Nothing Less Than a Challenge: Learning from Controversy
“The Japanese government’s attitude toward this shrine is a test of its ability to understand and confront its legacy of militarism and war crimes… We see the homage at Yasukuni as nothing less than a challenge — not only to us but to the world.”
– Cui Tiankai (Chinese ambassador to the United States, former ambassador to Japan)
Every few years another professor and I bring students from our college of art in Chicago on a study trip to Japan. The trip explores a variety of topics about cultural change and continuity, especially the idea of cultural identity and modernization in post-Meiji and postwar Japan. We engage with a diversity of materials ranging from early Shinto texts to the first Godzilla film, and visit sites such as the Hiroshima Peace Memorial Museum as well as the Yasukuni Shrine and Yushukan War Memorial Museum.
On our first trip our assistant, herself a Tokyo native, tried to dissuade us from visiting Yasukuni where, among the two-and-a-half million souls, fourteen Class-A war criminals are interred. As Ambassador Tiankai’s comments show, visits by Japanese officials to Yasukuni continue to create distrust among Japan’s Asian neighbors. Our trip assistant argued that since we were foreigners it might put the students at risk from belligerent nationalists who might also be at the shrine. We asked her if she had any negative experiences at Yasukuni. “Oh no,” she replied, “I would never go there!” And indeed, as our group made its way up the hill from Ichigaya station on that very first trip, she somehow disappeared.
The next day we recounted to her how we felt neither intimidated nor particularly welcomed at Yasukuni; as visitors we tried to behave as we would visiting any other shrine or spiritual site we visit during the trip – respectfully, but without “paying our respects.” On our next trip two years later, our assistant didn’t try to keep us from going to Yasukuni. In fact, she came with us and offered her own perspective to the students about the shrine, the war museum, and their relevance to Japan’s postwar identity and complex relationship with other Asian nations. Her attitude changed from avoidance to engagement.
This last summer we made another study trip to Japan. The morning before the Yasukuni visit three of our students, Korean nationals, suddenly refused to go. They had talked to their parents the night before and were told that it would be a shameful place for a Korean to go; their parents had essentially forbade it. We respected their decision and asked them to write an essay explaining what they knew about the shrine, its recent history, and exactly why they decided not to go, but educationally it seemed like a missed opportunity for them. The rest of the students, including a number of Vietnamese, Chinese, and also a few Korean students, found a balance between their personal discomfort and their desire to learn more through personal experience.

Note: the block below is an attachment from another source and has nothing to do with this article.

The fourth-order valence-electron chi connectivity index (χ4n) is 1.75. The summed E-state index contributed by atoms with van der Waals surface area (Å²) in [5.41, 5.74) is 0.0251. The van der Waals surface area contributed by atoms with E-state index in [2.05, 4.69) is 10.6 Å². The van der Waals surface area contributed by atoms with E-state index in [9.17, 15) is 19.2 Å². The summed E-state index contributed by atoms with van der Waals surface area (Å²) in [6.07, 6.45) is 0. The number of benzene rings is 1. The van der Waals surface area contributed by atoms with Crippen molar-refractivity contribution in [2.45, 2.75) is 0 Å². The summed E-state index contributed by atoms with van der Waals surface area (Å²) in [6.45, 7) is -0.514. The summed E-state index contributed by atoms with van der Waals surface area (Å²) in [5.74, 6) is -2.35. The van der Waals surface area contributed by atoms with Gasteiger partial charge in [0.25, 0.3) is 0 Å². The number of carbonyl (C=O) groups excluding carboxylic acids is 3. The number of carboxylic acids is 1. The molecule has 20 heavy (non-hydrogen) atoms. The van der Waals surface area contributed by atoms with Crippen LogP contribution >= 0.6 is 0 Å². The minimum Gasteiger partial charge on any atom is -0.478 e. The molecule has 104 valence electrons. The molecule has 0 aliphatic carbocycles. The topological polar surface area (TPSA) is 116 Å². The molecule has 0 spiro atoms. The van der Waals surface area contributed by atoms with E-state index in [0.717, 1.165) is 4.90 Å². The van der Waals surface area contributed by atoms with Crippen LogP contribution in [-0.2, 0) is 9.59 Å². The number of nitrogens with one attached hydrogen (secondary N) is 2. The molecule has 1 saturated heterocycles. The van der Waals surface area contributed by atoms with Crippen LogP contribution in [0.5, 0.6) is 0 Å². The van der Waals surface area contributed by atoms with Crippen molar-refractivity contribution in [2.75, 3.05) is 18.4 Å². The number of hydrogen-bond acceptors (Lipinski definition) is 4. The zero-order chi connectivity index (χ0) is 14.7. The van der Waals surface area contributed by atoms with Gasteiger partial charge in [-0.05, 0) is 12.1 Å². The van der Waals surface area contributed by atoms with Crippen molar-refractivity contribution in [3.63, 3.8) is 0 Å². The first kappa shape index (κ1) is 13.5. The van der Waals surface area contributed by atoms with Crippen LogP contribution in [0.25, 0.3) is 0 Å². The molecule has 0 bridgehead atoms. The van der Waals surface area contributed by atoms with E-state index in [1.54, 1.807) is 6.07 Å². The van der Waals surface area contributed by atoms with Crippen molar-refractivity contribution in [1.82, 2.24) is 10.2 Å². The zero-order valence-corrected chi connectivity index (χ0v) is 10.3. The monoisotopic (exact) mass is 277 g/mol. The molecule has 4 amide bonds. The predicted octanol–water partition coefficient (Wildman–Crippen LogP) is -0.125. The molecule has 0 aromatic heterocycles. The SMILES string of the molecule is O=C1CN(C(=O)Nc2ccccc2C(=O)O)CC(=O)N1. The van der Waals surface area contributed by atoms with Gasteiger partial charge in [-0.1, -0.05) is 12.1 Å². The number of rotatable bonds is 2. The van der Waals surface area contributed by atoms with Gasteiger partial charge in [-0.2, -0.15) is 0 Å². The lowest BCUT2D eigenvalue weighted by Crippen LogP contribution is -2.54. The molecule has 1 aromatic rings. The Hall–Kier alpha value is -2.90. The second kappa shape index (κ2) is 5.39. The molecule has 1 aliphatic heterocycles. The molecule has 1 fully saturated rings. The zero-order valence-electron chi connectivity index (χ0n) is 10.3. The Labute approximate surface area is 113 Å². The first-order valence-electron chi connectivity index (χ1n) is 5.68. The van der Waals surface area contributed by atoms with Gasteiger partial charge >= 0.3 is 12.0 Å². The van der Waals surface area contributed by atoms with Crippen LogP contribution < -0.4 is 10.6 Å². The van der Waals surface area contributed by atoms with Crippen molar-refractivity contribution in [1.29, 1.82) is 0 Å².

Is the main value of our visit to Yasukuni and the Yushukan because they are controversial? Yes and no. Such a visit doesn’t provide an important context “on Japan,” but rather on the complex interaction of historical memory, politics, and media that maintain Yasukuni’s symbolic role. In this way the nationalistic perspective that the museum puts forth is perhaps more significant that the shrine itself.
Domestic and international media alike make much political use of Yasukuni – from the visits of Prime Minister Shinzo Abe to the recent one by pop star Justin Bieber. Given the media spectacles that surround the shrine, is it possible for a visit to Yasukuni to not be a political statement? I believe it is. Visiting as a form of study provides an important and independent lens to gain a deeper understanding from their own perspective as critically-minded learners, rather than simply image consumers. As educators we have a responsibility to encourage students to bear witness to controversial issues intellectually, not just emotionally, and perhaps especially if they personally distasteful or challenging. Just as reporters seek understanding through first-hand experience, our students (in this case, future artists) have a crucial role to play in weaving the communicative fabric of our culture: making sense of its contested threads, mending its seams, and ultimately forming new patterns of meaning.